Elderly Insomnia: Causes and Treatment Tips

We’ve all been there: you’re lying in bed at night, wishing you could fall asleep, but you’re wide awake. Or you wake up in the middle of the night and lie there for hours tossing and turning, wondering why sleep eludes you.

An occasional sleepless night is one thing. But chronic insomnia is a serious issue that can impact your quality of life and even put you in danger. After all, when you’re tired you’re much more likely to make a careless mistake that could lead to a fall or accident.

Insomnia can strike at any age, but seniors are more likely to have trouble falling asleep or staying asleep all night. Why is that?

Common Causes of Insomnia in the Elderly

  • Changes in your body’s regular sleep cycles. It’s common for seniors to naturally wake up earlier in the morning and fall asleep earlier in the evening than they did when they were younger.
  • Hormonal changes, such as menopause. Hot flashes or night sweats can make it difficult to sleep comfortably. Even post menopause, some women continue to have difficulty with sleep.
  • Anxiety or Depression. Depression is more common in the elderly than many people realize In addition, the death of a loved one or another life change can lead to anxiety that can easily disturb sleep.
  • Pain. Pain caused by conditions such as arthritis can make it difficult to get comfortable enough to sleep well.
  • Medical Conditions. Health issues such as dementia, Alzheimer’s, Parkinson’s Disease, respiratory problems, and even diabetes can lead to insomnia.
  • Medications. Older people tend to take more medications, and the side effects of these, as well as interactions of combinations of drugs, can lead to sleep issues. If this is the case with you, your doctor may be able to make adjustments to your medications.

9 Tips For Getting a Better Night’s Sleep

If you are experiencing insomnia, you should talk to your doctor right away. But you’ll be happy to know that you may not need to rely on medications to help you fall asleep and stay that way, especially if your insomnia isn’t being caused by a medical condition. A few minor adjustments can make a major difference in the quality of your sleep.

1. Stick to a regular routine.

Try to go to bed and get up at approximately the same time every day. This will help tell your body when it’s time to sleep.

2. Set the stage at bedtime.

When you’re getting ready to wind down for the night, lower the lights a little, play some soft music, take a relaxing warm bath or shower, or do something else that will relax you. Establish a regular, calming bedtime ritual that works for you. This way, when it’s time for lights out, your relaxed state will make it easier to fall asleep.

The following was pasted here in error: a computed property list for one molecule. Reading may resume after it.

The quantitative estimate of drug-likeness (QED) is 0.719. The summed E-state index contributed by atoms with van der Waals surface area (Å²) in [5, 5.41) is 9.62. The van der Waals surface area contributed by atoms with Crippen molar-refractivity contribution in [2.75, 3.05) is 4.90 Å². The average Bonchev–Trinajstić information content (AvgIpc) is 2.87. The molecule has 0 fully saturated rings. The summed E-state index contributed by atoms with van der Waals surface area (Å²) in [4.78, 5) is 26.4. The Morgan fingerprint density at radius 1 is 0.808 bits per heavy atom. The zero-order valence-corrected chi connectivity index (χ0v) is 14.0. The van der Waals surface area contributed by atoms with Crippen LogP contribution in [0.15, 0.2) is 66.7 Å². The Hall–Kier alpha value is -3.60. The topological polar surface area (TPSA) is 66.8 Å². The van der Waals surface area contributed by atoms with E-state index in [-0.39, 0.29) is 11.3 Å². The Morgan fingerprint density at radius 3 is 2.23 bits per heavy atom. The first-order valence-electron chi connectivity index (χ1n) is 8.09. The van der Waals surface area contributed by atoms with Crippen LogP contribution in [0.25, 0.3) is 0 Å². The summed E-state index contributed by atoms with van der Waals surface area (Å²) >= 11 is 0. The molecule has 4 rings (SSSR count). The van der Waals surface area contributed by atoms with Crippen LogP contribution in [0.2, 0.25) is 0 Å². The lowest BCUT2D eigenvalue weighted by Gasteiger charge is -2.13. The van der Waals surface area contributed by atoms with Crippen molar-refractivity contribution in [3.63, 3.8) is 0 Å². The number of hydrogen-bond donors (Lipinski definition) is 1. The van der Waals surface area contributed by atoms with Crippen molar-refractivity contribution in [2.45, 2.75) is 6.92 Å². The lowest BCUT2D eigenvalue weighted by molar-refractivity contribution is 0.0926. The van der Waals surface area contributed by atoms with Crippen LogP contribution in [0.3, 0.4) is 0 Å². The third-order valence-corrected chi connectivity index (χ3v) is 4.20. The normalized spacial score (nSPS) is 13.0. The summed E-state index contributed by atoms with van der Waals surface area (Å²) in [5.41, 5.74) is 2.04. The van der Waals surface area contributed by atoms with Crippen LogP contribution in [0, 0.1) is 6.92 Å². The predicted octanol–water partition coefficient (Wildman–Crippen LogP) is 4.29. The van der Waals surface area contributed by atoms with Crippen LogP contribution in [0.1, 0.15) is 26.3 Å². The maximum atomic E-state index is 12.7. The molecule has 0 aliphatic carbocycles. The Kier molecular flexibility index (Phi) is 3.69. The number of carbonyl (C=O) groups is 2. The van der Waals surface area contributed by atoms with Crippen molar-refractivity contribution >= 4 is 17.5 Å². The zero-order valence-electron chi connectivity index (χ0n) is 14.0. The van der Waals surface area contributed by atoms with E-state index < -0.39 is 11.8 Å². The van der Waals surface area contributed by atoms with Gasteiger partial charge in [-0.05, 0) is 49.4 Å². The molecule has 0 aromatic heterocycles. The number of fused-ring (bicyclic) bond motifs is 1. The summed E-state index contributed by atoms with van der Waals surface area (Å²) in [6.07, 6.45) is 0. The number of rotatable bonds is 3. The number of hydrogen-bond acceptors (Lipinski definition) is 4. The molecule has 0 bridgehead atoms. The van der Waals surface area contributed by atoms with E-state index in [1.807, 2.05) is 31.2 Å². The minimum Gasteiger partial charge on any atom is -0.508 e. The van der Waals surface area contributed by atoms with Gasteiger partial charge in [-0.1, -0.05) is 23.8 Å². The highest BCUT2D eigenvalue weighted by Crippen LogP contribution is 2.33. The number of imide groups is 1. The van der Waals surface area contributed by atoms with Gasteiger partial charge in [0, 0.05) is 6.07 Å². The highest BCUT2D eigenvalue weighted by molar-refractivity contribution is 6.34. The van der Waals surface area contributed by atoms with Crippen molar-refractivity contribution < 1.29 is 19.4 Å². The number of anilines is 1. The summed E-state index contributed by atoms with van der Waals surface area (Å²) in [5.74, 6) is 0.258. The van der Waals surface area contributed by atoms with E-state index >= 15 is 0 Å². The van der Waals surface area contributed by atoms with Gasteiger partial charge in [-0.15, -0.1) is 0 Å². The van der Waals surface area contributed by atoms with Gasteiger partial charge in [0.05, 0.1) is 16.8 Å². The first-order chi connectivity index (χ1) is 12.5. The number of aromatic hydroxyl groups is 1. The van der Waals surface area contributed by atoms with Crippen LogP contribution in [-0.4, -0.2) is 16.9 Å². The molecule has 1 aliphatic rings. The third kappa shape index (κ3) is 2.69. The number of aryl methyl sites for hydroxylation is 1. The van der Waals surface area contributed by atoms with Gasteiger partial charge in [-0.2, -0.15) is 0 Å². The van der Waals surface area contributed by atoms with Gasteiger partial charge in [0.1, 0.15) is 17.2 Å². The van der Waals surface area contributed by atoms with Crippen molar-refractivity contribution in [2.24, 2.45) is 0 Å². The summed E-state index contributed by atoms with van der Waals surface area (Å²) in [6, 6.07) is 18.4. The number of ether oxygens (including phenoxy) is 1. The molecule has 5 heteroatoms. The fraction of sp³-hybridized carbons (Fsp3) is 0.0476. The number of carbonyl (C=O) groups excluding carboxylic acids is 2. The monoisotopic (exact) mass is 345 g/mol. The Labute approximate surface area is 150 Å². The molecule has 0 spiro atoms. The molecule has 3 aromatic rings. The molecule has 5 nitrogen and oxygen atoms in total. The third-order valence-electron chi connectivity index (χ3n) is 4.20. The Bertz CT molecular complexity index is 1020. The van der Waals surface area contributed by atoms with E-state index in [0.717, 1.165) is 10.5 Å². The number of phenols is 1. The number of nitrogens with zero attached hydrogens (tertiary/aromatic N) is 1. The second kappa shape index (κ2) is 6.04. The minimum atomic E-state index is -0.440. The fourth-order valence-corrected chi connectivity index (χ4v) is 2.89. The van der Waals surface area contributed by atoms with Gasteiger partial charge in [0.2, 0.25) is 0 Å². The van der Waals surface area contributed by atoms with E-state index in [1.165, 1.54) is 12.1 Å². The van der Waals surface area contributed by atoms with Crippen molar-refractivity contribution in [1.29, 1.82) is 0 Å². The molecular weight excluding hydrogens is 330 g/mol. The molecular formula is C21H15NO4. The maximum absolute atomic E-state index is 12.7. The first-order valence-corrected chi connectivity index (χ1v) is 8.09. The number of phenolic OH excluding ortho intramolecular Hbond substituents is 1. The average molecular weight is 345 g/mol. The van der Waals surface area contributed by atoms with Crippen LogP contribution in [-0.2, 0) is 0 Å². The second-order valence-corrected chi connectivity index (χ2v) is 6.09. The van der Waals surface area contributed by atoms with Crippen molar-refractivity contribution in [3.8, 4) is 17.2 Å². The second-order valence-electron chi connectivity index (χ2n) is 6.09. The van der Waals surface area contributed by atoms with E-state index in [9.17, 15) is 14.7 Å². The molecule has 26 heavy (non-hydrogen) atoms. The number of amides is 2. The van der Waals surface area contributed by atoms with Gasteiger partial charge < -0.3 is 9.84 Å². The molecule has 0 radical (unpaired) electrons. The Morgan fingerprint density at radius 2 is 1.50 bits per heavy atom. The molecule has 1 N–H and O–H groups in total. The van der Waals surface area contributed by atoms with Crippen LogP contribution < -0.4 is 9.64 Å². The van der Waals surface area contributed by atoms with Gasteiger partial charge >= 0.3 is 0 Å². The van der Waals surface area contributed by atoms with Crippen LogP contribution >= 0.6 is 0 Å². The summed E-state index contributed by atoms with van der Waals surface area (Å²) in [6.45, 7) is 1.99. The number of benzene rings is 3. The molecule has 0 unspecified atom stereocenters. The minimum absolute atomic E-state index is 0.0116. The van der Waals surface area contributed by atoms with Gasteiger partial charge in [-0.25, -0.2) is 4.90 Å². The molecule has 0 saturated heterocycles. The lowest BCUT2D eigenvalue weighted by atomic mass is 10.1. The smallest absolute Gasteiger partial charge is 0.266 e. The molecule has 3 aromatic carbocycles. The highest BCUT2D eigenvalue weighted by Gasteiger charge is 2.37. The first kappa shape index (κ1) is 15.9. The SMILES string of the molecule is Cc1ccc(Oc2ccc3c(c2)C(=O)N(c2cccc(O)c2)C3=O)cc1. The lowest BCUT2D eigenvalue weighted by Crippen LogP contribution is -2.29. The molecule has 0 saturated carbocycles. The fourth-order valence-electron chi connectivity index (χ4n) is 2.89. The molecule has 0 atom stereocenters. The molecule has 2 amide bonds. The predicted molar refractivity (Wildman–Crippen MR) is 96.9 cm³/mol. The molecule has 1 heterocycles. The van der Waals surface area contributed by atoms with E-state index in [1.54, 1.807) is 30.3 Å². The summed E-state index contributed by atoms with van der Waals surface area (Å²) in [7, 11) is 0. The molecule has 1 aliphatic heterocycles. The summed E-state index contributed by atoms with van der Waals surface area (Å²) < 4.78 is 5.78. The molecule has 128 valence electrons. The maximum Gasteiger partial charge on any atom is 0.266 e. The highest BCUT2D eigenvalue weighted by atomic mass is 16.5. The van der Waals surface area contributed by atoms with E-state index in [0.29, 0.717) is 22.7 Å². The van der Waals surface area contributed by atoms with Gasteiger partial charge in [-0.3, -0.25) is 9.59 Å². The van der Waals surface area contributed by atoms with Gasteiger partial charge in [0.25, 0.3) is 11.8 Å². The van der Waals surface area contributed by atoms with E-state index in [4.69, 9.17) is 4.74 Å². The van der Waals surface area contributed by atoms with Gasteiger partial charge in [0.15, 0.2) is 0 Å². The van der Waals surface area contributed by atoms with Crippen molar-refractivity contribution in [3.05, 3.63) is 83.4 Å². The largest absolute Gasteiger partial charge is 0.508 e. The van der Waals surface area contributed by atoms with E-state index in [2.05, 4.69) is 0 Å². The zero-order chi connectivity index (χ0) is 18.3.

3. Turn off the TV.

Avoid watching television or spending time on the computer later in the evening. These can stimulate your brain and make it more difficult to get to sleep.

4. Create the right sleeping environment.

A dark, quiet, cool bedroom will help you get to sleep and stay that way.

5. Cut out the caffeine.

You may enjoy having a cup of coffee or two in the morning to start your day, but if you continue drinking coffee or other caffeinated drinks later in the day, they can keep you wired well into the night. A good rule of thumb is to avoid caffeine for at least three hours before you plan to go to bed. The same goes for other stimulants like nicotine.

6. Limit alcohol.

Sure a glass of wine or a cocktail may make you feel drowsy at first. But alcohol can actually interfere with your sleep cycles, making it more likely that you’ll wake up during the night.

7. Avoid heavy meals, spicy foods, and excessive amounts of liquid before bedtime.

Otherwise you could find yourself awakened by heartburn or an urgent need to get up to use the bathroom!

8. Exercise.

Regular exercise promotes good sleep. Just make sure that you schedule your fitness routine for early in the day. Exercising within four hours of bedtime can interfere with sleep.

9. Get outside.

Or at least put up the shades. Sunlight helps to regulate melatonin, which controls our sleep-wake cycles.

If you’re suffering from insomnia, your doctor can help you analyze factors in your life which may be contributing to your restlessness. Then you can come up with a plan to help you get the rest you need.

The Davis Community Offers Rehabilitation at Its Finest

The Davis Community has a state-of-the-art rehabilitation center where our residents can exercise and/or recover from their surgeries using modern equipment designed especially for seniors. Our warm salt water pool offers seniors the opportunity to experience the many benefits of aquatic exercise or therapy. We take pride in offering the best rehabilitation in Wilmington NC. If you or an aging parent need physical rehabilitation, then visit our Facebook page to learn more about the fitness center at Davis Community. Or, for more information about our retirement community, nursing homes, or skilled nursing services, just give us a call today at 910-566-1200.


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